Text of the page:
“Once the last gold amalgam with impurities is obtained, it is mixed with mercury in a cloth and squeezed even using their mouth and later burnt to get the final purity, which releases it to the air and body,” Mr Maganya says.
The World Health Organization (WHO) says mercury is toxic to the central and peripheral nervous systems.
“Mercury is corrosive and the inhalation of mercury vapour can produce harmful effects on the nervous, digestive and immune systems, lungs and kidneys, and may be fatal,” the WHO says in a statement on its website.
Miners have often complained of tremors, insomnia, memory loss, neuromuscular effects, headaches and cognitive and motor dysfunction after prolonged use.
“Mercury use in artisanal and small-scale gold mining is particularly hazardous, and health effects on vulnerable populations are significant,” the WHO said, calling for alternative means of extraction.
The Mercury Trade and Supply in ASGM Hotspots: Kenya Country Situation Report by the Centre for Environment Justice and Development said most women of childbearing age sampled had high mercury levels in their blood and some of them had started experiencing symptoms such as shaking of the hands.
It showed that over 50 percent of sampled women of childbearing age showed higher levels of mercury in their blood.
According to Mr Maganya, mercury can pass through the placenta and the blood-brain barrier, meaning women of childbearing age exposed to it can pass the risk to unborn babies.
“Mercury can affect others who drink or even eat fish and crops from affected water as once mercury is released to the environment it takes hundreds of years to turn into sediment and is hard to break down,” Mr Maganya said.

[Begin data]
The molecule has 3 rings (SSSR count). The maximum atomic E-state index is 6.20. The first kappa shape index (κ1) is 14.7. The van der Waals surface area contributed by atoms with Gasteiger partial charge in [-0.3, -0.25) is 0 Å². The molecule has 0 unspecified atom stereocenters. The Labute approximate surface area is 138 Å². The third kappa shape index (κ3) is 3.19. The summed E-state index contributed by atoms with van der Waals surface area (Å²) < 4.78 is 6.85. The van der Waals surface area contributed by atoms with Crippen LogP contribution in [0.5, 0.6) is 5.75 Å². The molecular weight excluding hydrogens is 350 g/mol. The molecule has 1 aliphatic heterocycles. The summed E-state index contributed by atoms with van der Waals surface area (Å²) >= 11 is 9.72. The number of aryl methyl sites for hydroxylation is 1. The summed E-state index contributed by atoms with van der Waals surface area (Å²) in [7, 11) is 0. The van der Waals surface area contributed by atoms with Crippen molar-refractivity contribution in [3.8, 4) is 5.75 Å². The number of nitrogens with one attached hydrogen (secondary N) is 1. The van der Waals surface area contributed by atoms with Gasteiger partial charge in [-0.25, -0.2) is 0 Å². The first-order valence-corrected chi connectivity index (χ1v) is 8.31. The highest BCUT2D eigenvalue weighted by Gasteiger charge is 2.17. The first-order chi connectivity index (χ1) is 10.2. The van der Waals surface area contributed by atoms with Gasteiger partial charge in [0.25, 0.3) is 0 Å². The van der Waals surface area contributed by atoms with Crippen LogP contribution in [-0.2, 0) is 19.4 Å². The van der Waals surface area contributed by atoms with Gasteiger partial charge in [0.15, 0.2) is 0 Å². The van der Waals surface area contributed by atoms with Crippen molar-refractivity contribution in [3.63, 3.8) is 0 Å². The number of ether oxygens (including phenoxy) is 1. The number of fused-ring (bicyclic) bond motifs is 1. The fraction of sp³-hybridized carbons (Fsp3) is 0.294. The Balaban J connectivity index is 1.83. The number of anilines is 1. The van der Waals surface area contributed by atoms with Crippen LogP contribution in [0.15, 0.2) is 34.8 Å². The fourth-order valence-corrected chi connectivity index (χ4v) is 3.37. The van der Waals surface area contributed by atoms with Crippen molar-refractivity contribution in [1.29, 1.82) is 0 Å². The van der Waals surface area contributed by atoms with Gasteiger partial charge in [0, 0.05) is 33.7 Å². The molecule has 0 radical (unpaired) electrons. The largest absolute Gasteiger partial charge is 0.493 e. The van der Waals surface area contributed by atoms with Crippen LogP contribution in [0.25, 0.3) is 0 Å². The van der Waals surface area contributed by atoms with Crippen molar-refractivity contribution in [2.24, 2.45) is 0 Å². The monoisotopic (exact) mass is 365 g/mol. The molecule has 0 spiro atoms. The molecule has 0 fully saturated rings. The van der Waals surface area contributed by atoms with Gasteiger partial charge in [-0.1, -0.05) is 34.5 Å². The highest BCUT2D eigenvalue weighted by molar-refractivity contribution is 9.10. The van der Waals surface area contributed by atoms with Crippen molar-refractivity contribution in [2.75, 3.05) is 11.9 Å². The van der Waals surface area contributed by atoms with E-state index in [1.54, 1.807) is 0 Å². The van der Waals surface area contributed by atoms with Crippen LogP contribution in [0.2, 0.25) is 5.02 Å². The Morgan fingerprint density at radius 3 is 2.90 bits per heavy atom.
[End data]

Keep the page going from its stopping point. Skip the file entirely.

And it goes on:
Research published in the Journal of Geochemical Exploration in 2014 by a group of local and international scientists concluded that the level found in samples of soil and water was higher than those recommended by the WHO and Food and Agriculture Organization.
“We conclude that gold mining and other human activities in the Migori gold belt have led to the release of toxic levels of cadmium, lead and mercury which may lead to serious environmental health consequences in humans,” the report states.
“Impact of gold mining on the environment and human health: a case study in the Migori gold belt, Kenya” is another damning report that paints a grimmer picture of the situation.
In the report, Jason Ogola, a scientist with South Africa’s University of Venda for Science and Technology, led other colleagues in collecting 50 soil and water samples from 11 mining sites in the belt.
From each site, two to three samples weighing two to three kilos were taken.
The researchers later collected samples from a mining tilling centre in Nairobi’s Industrial Area and compared it to Migori’s two largest sites at Macalder and Mikeyi, both in Nyatike sub-county. They found them to be 14,472 percent and 2,426 percent more respectively, a mind-boggling figure for a rural centre.
During dry seasons, a miner uses between 150kg and 200 kg of mercury monthly for gold extraction.
Out of this, about 40 percent are lost during panning and 60 percent during heating to the environment. Nema Migori county director James Siaji said mercury is hard to control as miners assume that because it is used in small quantities it is not dangerous.
“We are aware of the dangers. The main challenge is that artisanal miners are oblivious of the health hazards but overlook the health hazards since they use it in small quantities,” he said.
“We have sensitised them to use protective gear and sink communal tanks and seal with waterproof cement to avoid seepage and perennial overflows.”